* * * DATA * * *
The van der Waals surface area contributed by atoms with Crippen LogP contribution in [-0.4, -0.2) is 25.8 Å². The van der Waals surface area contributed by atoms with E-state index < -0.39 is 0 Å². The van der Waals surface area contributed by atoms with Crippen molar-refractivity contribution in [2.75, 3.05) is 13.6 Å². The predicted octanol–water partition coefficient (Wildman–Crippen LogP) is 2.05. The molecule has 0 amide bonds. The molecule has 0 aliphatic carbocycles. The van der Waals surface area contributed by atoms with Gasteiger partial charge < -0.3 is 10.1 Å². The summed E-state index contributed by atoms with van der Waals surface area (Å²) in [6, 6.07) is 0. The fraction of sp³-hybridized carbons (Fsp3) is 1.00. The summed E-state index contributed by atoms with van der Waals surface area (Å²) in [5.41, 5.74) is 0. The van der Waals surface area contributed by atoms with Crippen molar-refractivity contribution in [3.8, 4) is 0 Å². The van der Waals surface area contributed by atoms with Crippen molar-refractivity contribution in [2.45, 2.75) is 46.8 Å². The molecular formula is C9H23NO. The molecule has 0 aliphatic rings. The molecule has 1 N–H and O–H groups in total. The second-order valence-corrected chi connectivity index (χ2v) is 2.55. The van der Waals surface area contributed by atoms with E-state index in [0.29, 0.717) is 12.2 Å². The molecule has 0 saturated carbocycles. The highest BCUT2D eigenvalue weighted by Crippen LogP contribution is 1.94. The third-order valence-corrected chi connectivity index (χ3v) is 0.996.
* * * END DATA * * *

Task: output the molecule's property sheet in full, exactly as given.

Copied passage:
The van der Waals surface area contributed by atoms with Crippen LogP contribution in [-0.4, -0.2) is 25.8 Å². The van der Waals surface area contributed by atoms with E-state index < -0.39 is 0 Å². The van der Waals surface area contributed by atoms with Crippen molar-refractivity contribution in [2.75, 3.05) is 13.6 Å². The predicted octanol–water partition coefficient (Wildman–Crippen LogP) is 2.05. The molecule has 0 amide bonds. The molecule has 0 aliphatic carbocycles. The van der Waals surface area contributed by atoms with Gasteiger partial charge < -0.3 is 10.1 Å². The summed E-state index contributed by atoms with van der Waals surface area (Å²) in [6, 6.07) is 0. The fraction of sp³-hybridized carbons (Fsp3) is 1.00. The summed E-state index contributed by atoms with van der Waals surface area (Å²) in [5.41, 5.74) is 0. The van der Waals surface area contributed by atoms with Crippen molar-refractivity contribution in [3.8, 4) is 0 Å². The van der Waals surface area contributed by atoms with Crippen molar-refractivity contribution in [2.45, 2.75) is 46.8 Å². The molecular formula is C9H23NO. The molecule has 0 aliphatic rings. The molecule has 1 N–H and O–H groups in total. The second-order valence-corrected chi connectivity index (χ2v) is 2.55. The van der Waals surface area contributed by atoms with E-state index in [0.29, 0.717) is 12.2 Å². The molecule has 0 saturated carbocycles. The highest BCUT2D eigenvalue weighted by Crippen LogP contribution is 1.94. The third-order valence-corrected chi connectivity index (χ3v) is 0.996.